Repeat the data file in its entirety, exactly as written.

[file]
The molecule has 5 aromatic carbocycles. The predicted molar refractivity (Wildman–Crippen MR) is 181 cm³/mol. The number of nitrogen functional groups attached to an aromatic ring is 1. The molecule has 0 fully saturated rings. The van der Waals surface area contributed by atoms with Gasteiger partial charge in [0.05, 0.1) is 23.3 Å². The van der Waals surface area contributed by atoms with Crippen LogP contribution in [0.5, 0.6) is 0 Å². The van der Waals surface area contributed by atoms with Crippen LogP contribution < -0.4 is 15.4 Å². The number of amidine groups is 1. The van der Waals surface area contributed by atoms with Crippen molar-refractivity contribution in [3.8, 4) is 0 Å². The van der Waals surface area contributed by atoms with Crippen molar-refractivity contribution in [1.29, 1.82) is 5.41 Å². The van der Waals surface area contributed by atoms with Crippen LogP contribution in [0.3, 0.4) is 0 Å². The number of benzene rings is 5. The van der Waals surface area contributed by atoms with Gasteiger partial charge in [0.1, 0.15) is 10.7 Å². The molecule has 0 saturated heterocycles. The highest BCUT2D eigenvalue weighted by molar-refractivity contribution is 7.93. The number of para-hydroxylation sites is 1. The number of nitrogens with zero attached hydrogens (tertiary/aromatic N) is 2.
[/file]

The molecule has 5 aromatic carbocycles. The predicted molar refractivity (Wildman–Crippen MR) is 181 cm³/mol. The number of nitrogen functional groups attached to an aromatic ring is 1. The molecule has 0 fully saturated rings. The van der Waals surface area contributed by atoms with Gasteiger partial charge in [0.05, 0.1) is 23.3 Å². The van der Waals surface area contributed by atoms with Crippen LogP contribution in [0.5, 0.6) is 0 Å². The van der Waals surface area contributed by atoms with Crippen LogP contribution < -0.4 is 15.4 Å². The number of amidine groups is 1. The van der Waals surface area contributed by atoms with Crippen molar-refractivity contribution in [3.8, 4) is 0 Å². The van der Waals surface area contributed by atoms with Crippen molar-refractivity contribution in [1.29, 1.82) is 5.41 Å². The van der Waals surface area contributed by atoms with Crippen LogP contribution in [0.3, 0.4) is 0 Å². The number of benzene rings is 5. The van der Waals surface area contributed by atoms with Gasteiger partial charge in [0.1, 0.15) is 10.7 Å². The molecule has 0 saturated heterocycles. The highest BCUT2D eigenvalue weighted by molar-refractivity contribution is 7.93. The number of para-hydroxylation sites is 1. The number of nitrogens with zero attached hydrogens (tertiary/aromatic N) is 2.